Business operations co-ordinator, TrackTik
In an organization with a healthy culture, employees are motivated by the success of their teammates and the company at large. Morale is kept high by a mutual meeting of expectations and goals. In this sense, every hire is a signal to a company’s core values and goals. And every employee’s ideals and ethics has the capacity to shape the culture and values.
As a new business starts to focus on rapid growth, things such as workplace culture and identity can get lost in the fray. In fact, any period of growth is an easy time to lose sight of these important elements. Deadlines loom, stakeholders are watching and the bottom line needs to be justified: You can see how priorities become hard to juggle.
I’ve been lucky to be a part of an organization that has achieved success in a short time. Through all of this, our core identity has endured and evolved. The key has been keeping both leadership and employees engaged in the process.
Workplace culture isn’t monolithic
Company culture is created by those who experience and operate within it. It is important for an organization to steer away from forcefully imposing a cultural ideal. This limits employee capacity to shape interactions and meaningful behaviours in ways that are relevant to them.
There are ways to foster a workplace culture that are organic and let employees feel a part of the process. In my current role, I see how we foster engagement by constantly and consistently encouraging feedback from team members. Topics range from social initiatives to human policy. “Innovation teams” gather monthly to present fresh ideas and improvements to existing policy. The result? A thriving and positive culture within the workspace.
Scaling without losing identity
Sometimes, rapid growth means that businesses may need to change the way they do things. You’ll need to figure out how to scale up without compromising on employee individuality. This means finding the balance between defining role-based responsibilities and the standardization of practices − without making employees feel stifled. Otherwise, an open and organic culture can begin to feel like a corporate “meat grinder.” High turnover rates may reflect this, which is a challenge for many businesses in their scale-up phase.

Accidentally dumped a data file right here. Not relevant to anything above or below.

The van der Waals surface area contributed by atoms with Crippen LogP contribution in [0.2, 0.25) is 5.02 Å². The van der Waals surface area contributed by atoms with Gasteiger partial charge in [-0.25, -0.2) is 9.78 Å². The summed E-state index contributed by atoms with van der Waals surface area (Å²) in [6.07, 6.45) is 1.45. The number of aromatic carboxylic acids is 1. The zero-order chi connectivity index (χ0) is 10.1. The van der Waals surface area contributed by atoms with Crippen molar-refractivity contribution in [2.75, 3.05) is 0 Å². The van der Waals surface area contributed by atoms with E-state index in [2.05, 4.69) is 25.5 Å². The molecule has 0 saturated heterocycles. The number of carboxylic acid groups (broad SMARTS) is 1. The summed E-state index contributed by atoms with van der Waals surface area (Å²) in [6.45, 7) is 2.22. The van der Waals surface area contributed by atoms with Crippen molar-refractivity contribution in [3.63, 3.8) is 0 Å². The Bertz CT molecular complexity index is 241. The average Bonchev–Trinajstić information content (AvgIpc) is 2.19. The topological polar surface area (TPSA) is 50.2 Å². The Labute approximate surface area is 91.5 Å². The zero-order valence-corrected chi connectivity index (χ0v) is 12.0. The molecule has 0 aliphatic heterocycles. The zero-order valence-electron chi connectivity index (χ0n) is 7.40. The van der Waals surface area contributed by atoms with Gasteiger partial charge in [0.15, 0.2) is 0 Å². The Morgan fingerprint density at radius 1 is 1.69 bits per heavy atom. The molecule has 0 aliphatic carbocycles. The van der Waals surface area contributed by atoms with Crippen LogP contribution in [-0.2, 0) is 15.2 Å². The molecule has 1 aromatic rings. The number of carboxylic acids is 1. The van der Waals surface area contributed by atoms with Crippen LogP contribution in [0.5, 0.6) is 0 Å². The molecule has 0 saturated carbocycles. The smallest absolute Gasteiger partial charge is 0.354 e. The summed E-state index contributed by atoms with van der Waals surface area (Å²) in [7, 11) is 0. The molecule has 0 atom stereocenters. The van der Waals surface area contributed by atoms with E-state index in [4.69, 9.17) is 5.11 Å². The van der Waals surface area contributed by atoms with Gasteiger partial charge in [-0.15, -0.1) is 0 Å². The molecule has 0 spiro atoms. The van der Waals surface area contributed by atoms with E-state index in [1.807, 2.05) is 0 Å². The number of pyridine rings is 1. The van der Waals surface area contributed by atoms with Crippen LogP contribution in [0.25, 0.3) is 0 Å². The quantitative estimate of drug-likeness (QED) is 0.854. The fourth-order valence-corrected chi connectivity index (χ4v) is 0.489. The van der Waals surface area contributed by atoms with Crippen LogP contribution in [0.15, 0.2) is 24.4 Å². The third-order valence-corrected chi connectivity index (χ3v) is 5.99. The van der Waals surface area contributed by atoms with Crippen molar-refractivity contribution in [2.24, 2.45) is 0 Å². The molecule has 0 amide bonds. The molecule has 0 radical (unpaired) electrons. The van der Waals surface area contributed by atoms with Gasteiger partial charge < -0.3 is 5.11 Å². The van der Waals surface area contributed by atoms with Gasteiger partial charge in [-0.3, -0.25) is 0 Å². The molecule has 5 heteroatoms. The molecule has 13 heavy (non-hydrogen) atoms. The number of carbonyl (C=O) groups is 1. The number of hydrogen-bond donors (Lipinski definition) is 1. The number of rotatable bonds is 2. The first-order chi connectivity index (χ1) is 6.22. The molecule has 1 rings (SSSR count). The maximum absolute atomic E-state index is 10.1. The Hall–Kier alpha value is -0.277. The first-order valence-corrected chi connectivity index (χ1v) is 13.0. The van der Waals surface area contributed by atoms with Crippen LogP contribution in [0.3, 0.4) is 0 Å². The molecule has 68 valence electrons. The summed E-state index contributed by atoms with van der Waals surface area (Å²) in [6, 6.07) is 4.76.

Think about automating the mundane or menial tasks of your operation to free up more time for your staff to engage in meaningful ways. This allows employees to engage and interact outside their departments and avoid “siloing” of information and processes. Instead of spending time with their heads down, feverishly working on highly specialized tasks, employees will have the motivation, and time, to interact interdepartmentally and exchange and implement new process ideas and suggestions.
I’ve seen the positive results this outlook creates. The healthy, steady flow of feedback from our front-line staff helps position our company with clients as a strategic partner. Departments aren’t hyper-focused on specific areas of production or service, facilitating collaboration. The contributions our people make to the vision are always recognized. This has been a simple and sure-fire way to reinforce a healthy morale. A united effort is a core value of our company’s framework.
Every Monday, we have a company-wide update session where departments share upcoming initiatives, news and information openly. We’ve ingrained an ethic of teamwork and departmental unity from very early on, while creating a highway for internal information that allows change to come about in organic and engaging ways.
Good leadership means being agile
Agile is a word we use a lot to describe our product. In the tech world, it’s one of the most coveted qualities in software development. It means allowing requirements and solutions to evolve through collaborative self-organizing and cross-functional teams.
While employees are the engine of a business, good management is the fuel that helps it run. Acknowledging these two interrelated and integral relationships can go a long way. TrackTik employees believe in their leadership. In turn, leadership demonstrates how much they value the team’s energy and passion. It’s a priority to create a collaborative, dedicated and team-oriented workplace, all while prioritizing a core value of openness.
Compromising any of this to meet deadlines or demand can have long-term effects on morale. Employees become disengaged and you’ll find yourself putting out fires (such as short staffing or low productivity) at critical times when you could, and should, be focusing on growth and progress.
Ultimately, for a business to have a strong and healthy culture, it must be a team effort. When organizations work co-operatively with their employees to help build their story, the result is a strong, united march towards guaranteed success.
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Executives, educators and human resources experts contribute to the ongoing Leadership Lab series.